Style Pick: Higher Love Shopping
Retail therapy you won't regret
There’s a veritable walk-in-closet-full of ways that shopping can make us happy. Found nowhere on Maslow’s hierarchy of needs, it’s that zing when you try on a blouse and see how the color makes your eyes look brighter, or the way the delicate print on a dress not only hides a midsection pooch, but actually reveals a waist you weren’t sure still existed.
To be sure, the thrill of shopping isn’t limited to buying a dress or shoes. I vividly remember one summer in fourth grade hitting every furniture store in Houston. I was accompanying my mother on her quest for the perfect living room sofa. When the new couch arrived and our neighbor, a decorator, came over to eye the prize, my mother beamed with joy at her friend’s shared excitement: “Oh, Pat, just look how it says ‘Hello!’ to the color in the carpet!“ (A multi-level shag, as I recall.)
But the absolute most wonderful, cartoon-hearts-floating-over-your-head, satisfying shopping experience has to be when you know something you buy might actually make a difference in someone else’s life. There’s a new wave of brands and retailers inviting shoppers to double down on that feeling. We visited with two retailers in our backyard whose goods and sales enhance much more than your wardrobe and home. They are literally changing lives with their social impact.
Austin is home base to Raven + Lily, purveyor of handmade clothing, jewelry and home goods and a brand leading the edge of this new wave. On the day I meet its founder and CEO, Kirsten Dickerson, she walks through the company’s kasbah-meets modern, Michael Hsu-designed store in the Domain Northside balancing a giant stack of envelopes. “Investor thank you notes,” she says brightly. “There’s a lot more to write than there used to be!”
A certified B-Benefit Corporation, Raven + Lily was started by the Baylor grad for the express purpose of alleviating poverty among marginalized women. The elite certification (along with membership in the Fair Trade Federation and the Ethical Fashion Forum) means the company meets rigorous social and environmental accountability and transparency standards far exceeding a typical business. Dickerson’s enterprise has created employment for 1,500 women across 10 countries (including the U.S.) and the 19 artisan groups she partners with can count on a safe workplace; sustainable, regular income and access to healthcare and education. All of which add up to a real shot at breaking the cycle of poverty.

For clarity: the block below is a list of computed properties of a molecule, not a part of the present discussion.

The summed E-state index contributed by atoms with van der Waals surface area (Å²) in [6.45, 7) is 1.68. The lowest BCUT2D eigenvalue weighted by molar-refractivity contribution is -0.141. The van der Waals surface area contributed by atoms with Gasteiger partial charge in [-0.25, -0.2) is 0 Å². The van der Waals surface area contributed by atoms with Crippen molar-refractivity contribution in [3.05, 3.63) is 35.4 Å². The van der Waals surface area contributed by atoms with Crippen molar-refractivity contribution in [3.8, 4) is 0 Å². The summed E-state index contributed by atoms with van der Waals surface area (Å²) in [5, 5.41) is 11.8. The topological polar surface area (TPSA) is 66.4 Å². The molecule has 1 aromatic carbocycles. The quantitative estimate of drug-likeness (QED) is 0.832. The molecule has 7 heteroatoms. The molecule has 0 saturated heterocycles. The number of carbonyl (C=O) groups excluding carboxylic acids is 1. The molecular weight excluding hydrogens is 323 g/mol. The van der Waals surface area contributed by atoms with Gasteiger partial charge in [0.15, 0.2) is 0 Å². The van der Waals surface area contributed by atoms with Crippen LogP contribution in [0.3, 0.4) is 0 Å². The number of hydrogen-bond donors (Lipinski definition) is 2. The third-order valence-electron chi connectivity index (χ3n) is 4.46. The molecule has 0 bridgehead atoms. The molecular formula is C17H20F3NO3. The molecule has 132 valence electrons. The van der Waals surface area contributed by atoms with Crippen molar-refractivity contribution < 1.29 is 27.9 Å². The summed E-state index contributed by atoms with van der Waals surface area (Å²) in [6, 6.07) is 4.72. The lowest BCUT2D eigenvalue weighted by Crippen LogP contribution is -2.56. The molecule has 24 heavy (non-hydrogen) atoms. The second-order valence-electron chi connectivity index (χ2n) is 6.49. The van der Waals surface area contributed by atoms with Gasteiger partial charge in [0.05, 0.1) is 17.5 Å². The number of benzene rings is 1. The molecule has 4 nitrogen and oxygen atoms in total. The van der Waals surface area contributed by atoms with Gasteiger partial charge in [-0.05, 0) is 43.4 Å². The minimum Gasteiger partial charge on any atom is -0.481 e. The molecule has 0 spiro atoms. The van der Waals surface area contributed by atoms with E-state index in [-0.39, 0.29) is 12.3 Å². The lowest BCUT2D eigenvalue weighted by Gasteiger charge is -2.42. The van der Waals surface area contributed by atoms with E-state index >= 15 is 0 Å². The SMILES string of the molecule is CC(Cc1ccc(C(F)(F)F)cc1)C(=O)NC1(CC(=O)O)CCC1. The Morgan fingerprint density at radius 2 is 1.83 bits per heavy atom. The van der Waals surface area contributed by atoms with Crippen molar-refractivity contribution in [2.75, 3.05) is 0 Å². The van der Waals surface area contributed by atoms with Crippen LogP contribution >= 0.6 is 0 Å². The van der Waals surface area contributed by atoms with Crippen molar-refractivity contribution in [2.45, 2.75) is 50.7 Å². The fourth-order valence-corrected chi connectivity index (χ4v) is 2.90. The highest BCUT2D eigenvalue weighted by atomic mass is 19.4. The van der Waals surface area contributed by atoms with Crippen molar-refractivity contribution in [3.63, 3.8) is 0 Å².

“It’s not just the person creating what you buy who benefits – to give another human being a path out of poverty is a pretty powerful feeling.”
Growing up in an affluent Houston suburb, Dickerson planned to become a teacher. She had no concept of real poverty or anything like the issues faced by the talented women she now works so closely with. But that was before a pivotal life event changed her course. “It wasn’t until a huge upheaval in my family, about the time I was going to college, that I knew real struggle. I went from being sure exactly what my life at Baylor would be like, to worrying if my sister and I would have a roof over our heads.”
The gratitude and grace Dickerson experienced during that time fuel her way of looking at the world today, where every life has value and unique purpose. “It was a period of incredible change. Many times my roommates would leave something on my empty shelf in the pantry, which meant I’d have enough to eat that day. I was able to stay in school because of a scholarship that came just as I thought I’d never find a way.”
Dickerson also did a lot of volunteering during this period, and became close with several people who were homeless. “None of them were really any different than I was,” she realized, “we’re all alike when you get past what’s on the outside.”